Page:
Ndengeye set free

KIGALI - Kigali City businessman Barry Ndengeyingoma alias Ndengeye may have endured detention conditions towards the close of 2007, but at least he rang in the New Year a free man.
Kigali City businessman Barry Ndengeyingoma
Kigali City businessman Barry Ndengeyingoma

KIGALI - Kigali City businessman Barry Ndengeyingoma alias Ndengeye may have endured detention conditions towards the close of 2007, but at least he rang in the New Year a free man.

Ndengeye, 41, was on December 31 freed by Gasabo Higher Instance Court which ruled that he had no case to answer in Rwandan courts  despite last year’s conviction by a Belgian court for what police authorities here said were money laundering, counterfeiting and forgery charges.

Presiding judge Valens Nkurunziza quashed the Prosecution’s request to detain Ndengeye for 30 days pending legal procedures between Rwanda, Belgium and Interpol.

Ndengeye (right) was thrown into a police detention on December 13 last year after Rwandan authorities received an Interpol red notice and a European arrest warrant against him after a Belgian court sentenced the tycoon to three years in prison.
Ndengeye was in Rwanda at the time Brussels Appeals Court passed the judgment a couple of months ago.

“(The court) orders that Ndengeyingoma Barry be released immediately,” the judge ruled.

The Gasabo Higher Instance Court had earlier on December 28 conducted a session during which prosecutor Bernard Alain Mukurarinda prayed court to jail Ndengeye for 30 days, saying that if released, he could escape.

Mukurarinda said that Rwanda had communicated Ndengeye’s arrest to Belgian police and that they were only waiting for their response on the way forward.

He said the response could enable exequatur procedures to start meaning that the Belgian verdict would be executed in Rwanda after the approval of the High Court. He also said that if Rwanda was not cooperative with Belgium in this case, the latter could pay in the same measure in future.

The Rwandan constitution bans extradition of a Rwandan for trial in another country.
Mukurarinda also said that Rwandan police was already investigating Ndengeye on fraud charges, and that Prosecution queried him about the same charges during an interrogation session on December 17, 2007.

However, court rejected both arguments, saying that Ndegeye had committed no crime in Rwanda, and that no criminal proceedings had been started in local judicial organs against him.

Judge Nkurunziza also said that when prosecutor Bonavanture Ruberwa interrogated Ndengeye, the former told the businessman that his arrest was only related to the Belgian case, meaning that he faced no criminal charges in Rwanda.

The judge also rejected Mukurarinda’s claim that Rwandan prosecutors had a right to take up the case, indicating that only prosecutors that followed a criminal file from its roots, were the only ones eligible to carry on with the case.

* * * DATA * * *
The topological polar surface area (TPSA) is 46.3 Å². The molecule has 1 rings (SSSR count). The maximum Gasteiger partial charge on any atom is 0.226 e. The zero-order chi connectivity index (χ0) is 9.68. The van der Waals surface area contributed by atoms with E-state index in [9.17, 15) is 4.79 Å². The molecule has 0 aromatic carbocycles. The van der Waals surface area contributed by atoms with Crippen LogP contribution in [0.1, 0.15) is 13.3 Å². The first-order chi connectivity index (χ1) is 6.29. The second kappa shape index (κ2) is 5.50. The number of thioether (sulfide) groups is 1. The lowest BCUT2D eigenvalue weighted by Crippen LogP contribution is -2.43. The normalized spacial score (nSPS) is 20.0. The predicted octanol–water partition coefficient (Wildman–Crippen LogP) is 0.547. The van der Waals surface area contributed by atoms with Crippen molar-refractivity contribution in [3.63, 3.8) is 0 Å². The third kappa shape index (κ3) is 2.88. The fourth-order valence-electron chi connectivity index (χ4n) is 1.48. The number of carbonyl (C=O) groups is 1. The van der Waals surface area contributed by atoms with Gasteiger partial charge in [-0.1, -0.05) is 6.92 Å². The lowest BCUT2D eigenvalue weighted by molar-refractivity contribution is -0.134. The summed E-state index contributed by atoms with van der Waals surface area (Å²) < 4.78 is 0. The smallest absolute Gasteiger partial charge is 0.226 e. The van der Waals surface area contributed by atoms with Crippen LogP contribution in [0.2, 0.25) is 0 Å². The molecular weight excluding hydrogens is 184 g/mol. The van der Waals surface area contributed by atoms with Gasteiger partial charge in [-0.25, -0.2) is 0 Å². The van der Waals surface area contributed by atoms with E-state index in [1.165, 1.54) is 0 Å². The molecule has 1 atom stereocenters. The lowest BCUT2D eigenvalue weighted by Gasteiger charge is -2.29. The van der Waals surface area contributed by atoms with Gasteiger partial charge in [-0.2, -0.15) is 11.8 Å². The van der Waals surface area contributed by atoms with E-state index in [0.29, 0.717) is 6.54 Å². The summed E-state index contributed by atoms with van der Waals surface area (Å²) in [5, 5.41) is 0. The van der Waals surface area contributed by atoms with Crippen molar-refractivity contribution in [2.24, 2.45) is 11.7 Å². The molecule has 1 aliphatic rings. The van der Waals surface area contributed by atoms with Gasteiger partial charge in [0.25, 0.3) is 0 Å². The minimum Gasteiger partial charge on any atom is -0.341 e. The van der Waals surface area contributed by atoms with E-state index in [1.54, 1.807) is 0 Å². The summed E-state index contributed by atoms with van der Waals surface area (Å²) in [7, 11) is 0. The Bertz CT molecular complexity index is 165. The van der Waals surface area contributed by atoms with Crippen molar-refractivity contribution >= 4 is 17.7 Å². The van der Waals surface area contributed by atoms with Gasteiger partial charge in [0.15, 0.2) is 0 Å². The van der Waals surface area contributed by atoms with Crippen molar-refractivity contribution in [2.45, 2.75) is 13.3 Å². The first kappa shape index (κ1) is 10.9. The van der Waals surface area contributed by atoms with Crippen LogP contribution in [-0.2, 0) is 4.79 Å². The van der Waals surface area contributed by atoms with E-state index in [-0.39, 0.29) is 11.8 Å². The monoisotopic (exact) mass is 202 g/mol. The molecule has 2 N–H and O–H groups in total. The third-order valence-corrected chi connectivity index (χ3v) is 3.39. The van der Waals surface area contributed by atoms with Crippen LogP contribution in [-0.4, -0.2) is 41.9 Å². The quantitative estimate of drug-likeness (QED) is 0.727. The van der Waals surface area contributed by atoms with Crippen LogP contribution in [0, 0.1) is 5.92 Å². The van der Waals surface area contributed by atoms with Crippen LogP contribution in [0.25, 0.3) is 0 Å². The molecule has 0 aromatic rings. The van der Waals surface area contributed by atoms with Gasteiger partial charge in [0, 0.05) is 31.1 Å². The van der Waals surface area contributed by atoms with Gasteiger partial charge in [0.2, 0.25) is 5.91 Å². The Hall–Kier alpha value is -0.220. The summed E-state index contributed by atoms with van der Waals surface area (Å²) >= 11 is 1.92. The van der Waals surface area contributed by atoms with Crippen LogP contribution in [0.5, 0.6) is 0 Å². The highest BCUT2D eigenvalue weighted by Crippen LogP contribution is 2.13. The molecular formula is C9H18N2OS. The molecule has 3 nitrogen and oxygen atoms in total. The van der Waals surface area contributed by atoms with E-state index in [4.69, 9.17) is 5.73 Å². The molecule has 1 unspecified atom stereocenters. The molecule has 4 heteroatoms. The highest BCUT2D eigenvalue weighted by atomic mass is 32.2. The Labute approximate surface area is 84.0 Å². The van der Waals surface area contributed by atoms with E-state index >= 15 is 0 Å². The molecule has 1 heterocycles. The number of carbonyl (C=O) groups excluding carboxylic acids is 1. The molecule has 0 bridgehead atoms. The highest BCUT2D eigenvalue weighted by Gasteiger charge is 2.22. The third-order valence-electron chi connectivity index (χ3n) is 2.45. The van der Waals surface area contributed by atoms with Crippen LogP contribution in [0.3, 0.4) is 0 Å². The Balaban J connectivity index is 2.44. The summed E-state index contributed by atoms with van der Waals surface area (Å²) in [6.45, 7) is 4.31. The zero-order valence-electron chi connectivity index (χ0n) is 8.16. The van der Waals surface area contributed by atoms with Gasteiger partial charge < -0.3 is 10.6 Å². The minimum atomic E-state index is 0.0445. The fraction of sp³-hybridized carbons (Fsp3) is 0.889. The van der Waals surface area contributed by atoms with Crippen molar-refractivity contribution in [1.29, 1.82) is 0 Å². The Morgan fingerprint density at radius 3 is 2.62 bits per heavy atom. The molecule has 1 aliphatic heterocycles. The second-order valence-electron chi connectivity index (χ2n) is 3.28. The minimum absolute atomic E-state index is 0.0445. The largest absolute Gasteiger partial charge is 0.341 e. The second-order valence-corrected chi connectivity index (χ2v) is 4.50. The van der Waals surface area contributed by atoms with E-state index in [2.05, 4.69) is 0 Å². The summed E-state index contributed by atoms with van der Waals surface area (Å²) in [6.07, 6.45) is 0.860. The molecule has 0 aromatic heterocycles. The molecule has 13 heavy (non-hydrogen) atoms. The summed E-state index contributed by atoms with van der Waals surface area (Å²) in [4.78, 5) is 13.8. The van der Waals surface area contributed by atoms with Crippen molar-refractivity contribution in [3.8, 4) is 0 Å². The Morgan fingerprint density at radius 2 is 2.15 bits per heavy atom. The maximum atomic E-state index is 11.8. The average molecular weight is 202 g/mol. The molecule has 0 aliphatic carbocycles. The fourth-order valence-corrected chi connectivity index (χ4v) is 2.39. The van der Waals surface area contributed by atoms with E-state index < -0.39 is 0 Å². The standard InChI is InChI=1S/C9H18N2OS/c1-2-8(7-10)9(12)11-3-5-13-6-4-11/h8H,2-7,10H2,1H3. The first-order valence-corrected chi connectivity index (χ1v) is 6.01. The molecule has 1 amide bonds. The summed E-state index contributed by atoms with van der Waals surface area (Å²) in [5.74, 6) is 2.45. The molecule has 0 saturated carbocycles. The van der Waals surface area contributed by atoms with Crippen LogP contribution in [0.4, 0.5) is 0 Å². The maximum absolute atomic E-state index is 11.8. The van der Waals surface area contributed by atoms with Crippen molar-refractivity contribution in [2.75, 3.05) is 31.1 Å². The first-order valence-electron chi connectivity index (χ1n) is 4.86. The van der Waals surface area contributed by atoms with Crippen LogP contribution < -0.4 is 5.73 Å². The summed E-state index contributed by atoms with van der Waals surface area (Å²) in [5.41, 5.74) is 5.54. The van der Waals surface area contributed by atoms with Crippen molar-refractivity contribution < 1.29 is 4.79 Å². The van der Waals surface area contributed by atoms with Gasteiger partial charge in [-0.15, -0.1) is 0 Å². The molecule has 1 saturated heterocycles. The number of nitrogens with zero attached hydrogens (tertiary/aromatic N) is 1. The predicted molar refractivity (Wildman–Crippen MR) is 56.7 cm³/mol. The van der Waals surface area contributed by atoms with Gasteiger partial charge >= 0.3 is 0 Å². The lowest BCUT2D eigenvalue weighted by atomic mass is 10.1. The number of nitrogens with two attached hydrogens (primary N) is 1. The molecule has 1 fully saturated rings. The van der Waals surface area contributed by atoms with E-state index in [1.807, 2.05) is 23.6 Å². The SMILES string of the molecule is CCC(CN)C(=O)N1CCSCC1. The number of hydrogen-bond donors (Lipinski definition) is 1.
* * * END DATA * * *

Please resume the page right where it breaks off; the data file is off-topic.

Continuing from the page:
“For a person to be temporarily detained there should be convincing reasons, which in this case, the representative of the Prosecution has not provided……Similarly he (Mukurarinda) has not given the charges for which Ndengeyingoma stands to be accused…..,” the judge ruled.

The Prosecution also charged that Ndengeye is accused of using different names, indicating that in one case he called himself Leon Habyarimana, and in the other Barry Ndengeyingoma.

On this, defence lawyers rebutted saying that Belgian authorities are themselves responsible for the inconsistence in their client’s identity.

The court also heard that Belgian police sent letters to 13 countries asking them whether Ndengeye was not wanted for criminal activities because the tycoon had been found with passports of people from those nations during a house search.

The New Times could not readily establish the names of the countries in question.

Ndengeyingoma’s counsels Jean Bosco Kazungu and Mbaga Tuzinde, who had all along insisted that their client was being detained illegally, hit back on this issue saying that the passports belonged to one Andre Ntakaburimvano.
The two lawyers wondered why the Prosecution argued that Ndengeye could escape justice, while at the same time agreeing that the accused would be let to travel by himself to Brussels to sort out the court issue.

Meanwhile, Mbaga said yesterday that Ndengeye had already challenged the Belgian court decision, and requested for a re-trial. Ndengeye is due to travel to Belgium on January 14.

It was not possible by press time to get a comment from Ndengeye himself but his Belgian fiancée Samia said yesterday:  “He was set free because in the first place he has no case here (in Rwanda).” “What happened is only ‘condemnation by default’ in Belgium,” she added in reference to the Brussels trial which was conducted in her fiance’s absence.

Following his release, Ndengeye has been spotted cruising through Kigali streets in his Hummer. The tycoon, who says he returned home from Europe to make investments, also owns a limousine and several business units including Rubavu-based Palm Beach Hotel and B-Club, a new state-of-the-art discotheque in Nyarutarama, Kigali.

Asked whether the Prosecution would appeal the court’s decision to the High Court, the Spokesman of the Prosecution, Bosco Mutangana, said: “What should be clear is that he was not acquitted because the trial was conducted from Belgium. However, the Prosecution has to abide by the decision of the court pending…..”

He said the Belgian police was yet to respond to an earlier communication about Ndengeye’s arrest.

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